Can You Judge a Book by Its Cover?
The Ten Things Managers Need to Know from The Great Game of Busines

1. You Get What You Give – This higher law of business is what many managers seem to forget even though it is one of the simplest ways to achieve success. The reason that this concept alludes many managers is because they simply think that if they give a lot to a company it should succeed, however they ignore the importance of employees and how much more a company can ‘get’ when everyone ‘gives’; which leads us to the next higher law.

2. It’s easy to stop one guy, but its pretty hard to stop one hundred – One person can only do so much however with the help of co-workers there is no limit to how fast or how far a company can grow. This higher law emphasizes how dependent we are on each other especially our employees as well as how strong companies are because of this dependency if managed correctly.

3. What Goes Around Comes Around – The third higher law is common sense just like all of the other laws but for some reason it is a common belief that people must ‘step on other people in order to get results’. Stack addresses this as one of the ‘Myths of Management’ and the reason that many people hate management, which results in good people refraining from management positions.

4. You Do What You Gotta Do – This higher law is what allowed SRC to come back from a failing corporation, all of the employees had their families depending on them and could not accept failure. They did whatever it took to achieve success. Stack refers to this as taking the hill; you gotta take the hill. Whenever people do not have the option of quitting they must be creative and facing a challenge generates a lot of creativity.

5. You Gotta Wanna – This higher law counteracts all of the myths of management, which is summed up as ‘The Big Lie’. The Big Lie is the belief that managers can force people to perform tasks that they are not motivated to do. Employees do not accomplish remarkable tasks unless they are sufficiently motivated and it is the manager or leadership’s job to provide this motivation.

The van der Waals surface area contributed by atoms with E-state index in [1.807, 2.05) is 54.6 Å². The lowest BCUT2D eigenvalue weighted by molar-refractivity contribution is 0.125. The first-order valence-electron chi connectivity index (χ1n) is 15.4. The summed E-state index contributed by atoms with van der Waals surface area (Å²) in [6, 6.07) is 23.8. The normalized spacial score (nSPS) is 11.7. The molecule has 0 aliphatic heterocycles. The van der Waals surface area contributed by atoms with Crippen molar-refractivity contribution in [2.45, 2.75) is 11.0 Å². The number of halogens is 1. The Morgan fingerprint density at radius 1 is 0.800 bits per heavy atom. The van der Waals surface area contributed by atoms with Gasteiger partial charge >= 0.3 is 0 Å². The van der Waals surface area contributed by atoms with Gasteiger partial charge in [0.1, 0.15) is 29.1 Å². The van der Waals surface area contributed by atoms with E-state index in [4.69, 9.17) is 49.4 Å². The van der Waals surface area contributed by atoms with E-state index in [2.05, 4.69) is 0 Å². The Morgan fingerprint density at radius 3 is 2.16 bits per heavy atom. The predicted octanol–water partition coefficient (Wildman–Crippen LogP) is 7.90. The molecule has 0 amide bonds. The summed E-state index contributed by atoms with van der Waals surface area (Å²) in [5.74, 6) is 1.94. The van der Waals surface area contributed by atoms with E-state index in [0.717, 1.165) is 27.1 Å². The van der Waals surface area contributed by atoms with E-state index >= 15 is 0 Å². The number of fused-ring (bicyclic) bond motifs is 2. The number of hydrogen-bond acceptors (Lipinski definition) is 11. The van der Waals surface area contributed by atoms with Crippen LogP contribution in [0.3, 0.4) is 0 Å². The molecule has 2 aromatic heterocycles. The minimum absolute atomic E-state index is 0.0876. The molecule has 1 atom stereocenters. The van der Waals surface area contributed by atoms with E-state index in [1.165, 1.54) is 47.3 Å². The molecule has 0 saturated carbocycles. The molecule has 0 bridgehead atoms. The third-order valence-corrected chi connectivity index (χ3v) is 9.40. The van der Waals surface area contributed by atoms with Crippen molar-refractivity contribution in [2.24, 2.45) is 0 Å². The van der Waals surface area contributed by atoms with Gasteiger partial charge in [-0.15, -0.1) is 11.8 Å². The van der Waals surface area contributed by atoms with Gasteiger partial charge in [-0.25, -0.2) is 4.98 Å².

6. You can sometimes fool the fans, but you can never fool the players - By fooling your employees you destroy the trust, respect, and motivation they have to participate in the game. The great game is not a gimmick and will never work if treated as one. Without honesty between co-workers there is no reason to believe in the company or the product.

7. When You Raise The Bottom, The Top Rises - This simply refers to the ability of people to solve their own problems and by doing so, they allow for the company to solve its problems. When employees work to meet standards it raises the expectations and goals for the rest of the company.

8. When People Set Their Own Targets, They Usually Hit Them - Self motivation is stronger than any incentive, even a bonus program because people are driven to satisfy themselves and prove that they can do whatever they set their mind to. This philosophy fits well in business but can also work in any situation.

9. If Nobody Pays Attention, People Stop Caring - Stack prevents this higher law from taking place by holding great huddles. These great huddles send the message that they care about the company and reinforce the effects of the employee’s efforts.

10. Change Begins At The Top - Without the consistent effort of management, change and innovation cannot take place. In order for the company and employees to improve they must first get the inspiration from management.

Full Summary of The Great Game of Busines
Introduction